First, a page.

Support for LAist comes from
We Explain L.A.
Stay Connected

Share This


Local Dems Concerned Too Few Voters Know About LA County’s Election Changes

Assemblyman Miguel Santiago (D-Los Angeles) speaks at an L.A. County Democratic Party press conference on Fri., Feb. 28, 2020. Local Democrats worry many Angelenos are unaware of changes affecting where they will vote. (Kyle Stokes/LAist)
Before you
Dear reader, we're asking you to help us keep local news available for all. Your financial support keeps our stories free to read, instead of hidden behind paywalls. We believe when reliable local reporting is widely available, the entire community benefits. Thank you for investing in your neighborhood.

You have just a few days left to cast a ballot in California’s March 3 primary, and L.A. County Democratic Party officials are asking this: Do you know where you’ll be voting?

This election, L.A. County has opened almost 1,000 “vote centers,” which are replacing traditional polling places. Voters can cast their ballot at any one of these centers, not just the location closest to their home. And many of these locations are already open; there’s no need to wait until Election Day.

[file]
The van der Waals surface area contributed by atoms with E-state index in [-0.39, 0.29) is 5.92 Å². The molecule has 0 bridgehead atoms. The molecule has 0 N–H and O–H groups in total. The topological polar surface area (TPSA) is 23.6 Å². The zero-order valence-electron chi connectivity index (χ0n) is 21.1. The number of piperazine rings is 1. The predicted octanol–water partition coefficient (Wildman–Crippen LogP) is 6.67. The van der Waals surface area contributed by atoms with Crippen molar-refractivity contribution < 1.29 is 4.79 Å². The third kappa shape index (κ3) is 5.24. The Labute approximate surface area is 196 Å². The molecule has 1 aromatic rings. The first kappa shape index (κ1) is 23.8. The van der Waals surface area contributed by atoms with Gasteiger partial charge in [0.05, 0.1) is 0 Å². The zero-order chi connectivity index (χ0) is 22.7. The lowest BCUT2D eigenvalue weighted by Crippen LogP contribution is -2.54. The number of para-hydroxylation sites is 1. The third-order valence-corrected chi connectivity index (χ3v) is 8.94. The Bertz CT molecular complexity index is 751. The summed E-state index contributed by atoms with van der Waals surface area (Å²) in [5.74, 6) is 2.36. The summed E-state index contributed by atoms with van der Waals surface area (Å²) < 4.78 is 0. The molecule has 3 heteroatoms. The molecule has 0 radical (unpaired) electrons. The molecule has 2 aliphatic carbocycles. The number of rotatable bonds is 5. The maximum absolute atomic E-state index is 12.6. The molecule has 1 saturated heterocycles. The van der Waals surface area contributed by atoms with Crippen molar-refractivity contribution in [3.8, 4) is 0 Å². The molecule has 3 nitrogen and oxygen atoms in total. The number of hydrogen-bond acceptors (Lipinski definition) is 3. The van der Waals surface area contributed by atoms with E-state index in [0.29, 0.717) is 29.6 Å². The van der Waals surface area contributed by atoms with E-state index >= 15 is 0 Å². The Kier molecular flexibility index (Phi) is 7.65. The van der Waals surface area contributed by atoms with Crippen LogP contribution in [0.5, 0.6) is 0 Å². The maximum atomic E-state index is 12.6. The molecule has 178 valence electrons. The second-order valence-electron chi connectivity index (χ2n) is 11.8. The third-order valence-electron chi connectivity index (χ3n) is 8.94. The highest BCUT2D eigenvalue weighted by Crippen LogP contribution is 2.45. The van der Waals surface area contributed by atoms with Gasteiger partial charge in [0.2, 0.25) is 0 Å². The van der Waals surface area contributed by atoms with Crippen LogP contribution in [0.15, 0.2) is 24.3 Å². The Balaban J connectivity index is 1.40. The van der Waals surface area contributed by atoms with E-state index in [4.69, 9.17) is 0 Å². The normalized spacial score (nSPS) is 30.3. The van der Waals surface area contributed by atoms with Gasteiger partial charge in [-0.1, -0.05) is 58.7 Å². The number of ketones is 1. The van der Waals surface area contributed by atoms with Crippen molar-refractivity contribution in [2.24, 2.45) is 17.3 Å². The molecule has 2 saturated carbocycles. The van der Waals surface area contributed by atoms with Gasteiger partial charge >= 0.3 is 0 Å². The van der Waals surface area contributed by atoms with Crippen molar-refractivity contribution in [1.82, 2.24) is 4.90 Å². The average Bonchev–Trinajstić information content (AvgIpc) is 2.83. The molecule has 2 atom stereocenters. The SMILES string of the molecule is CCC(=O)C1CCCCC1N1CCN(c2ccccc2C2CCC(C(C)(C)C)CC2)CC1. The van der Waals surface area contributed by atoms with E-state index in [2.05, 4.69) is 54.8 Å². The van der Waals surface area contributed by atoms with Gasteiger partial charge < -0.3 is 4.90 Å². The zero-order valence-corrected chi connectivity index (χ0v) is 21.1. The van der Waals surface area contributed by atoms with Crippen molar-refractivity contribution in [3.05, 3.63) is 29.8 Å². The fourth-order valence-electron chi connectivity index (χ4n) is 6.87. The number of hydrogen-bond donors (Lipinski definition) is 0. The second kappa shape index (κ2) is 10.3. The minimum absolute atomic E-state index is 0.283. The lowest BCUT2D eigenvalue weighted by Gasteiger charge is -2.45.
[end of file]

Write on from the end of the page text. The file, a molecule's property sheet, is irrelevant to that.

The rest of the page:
But that also means many of the roughly 4,800 neighborhood precinct locations from past elections aren’t open this year.

On Friday, Democratic party officials said they’re concerned by public polls suggesting many L.A. County residents remain unaware of this overhaul in the voting system.

Support for LAist comes from

Voters “don’t know that you can vote [for] a longer period of time,” said Mark Gonzalez, chair of the county Democratic party. “They don’t know that you can vote at any location, because we’re used to voting near our home.”

On Wednesday, Loyola Marymount University released poll numbers showing more than half of L.A. County residents were completely unaware of the switch to vote centers. Roughly one-third of respondents said they “had heard about it, but do not know the details.”

As part of its switch to the vote center model, L.A. County has rolled out new touchscreen ballot marking devices. (TAKE A LISTEN: We took one of the new voting machines out for a spin the other day.)

Gonzalez stressed that in races with more than four candidates, voters will have to press the “More” button in order to advance through the full list of choices.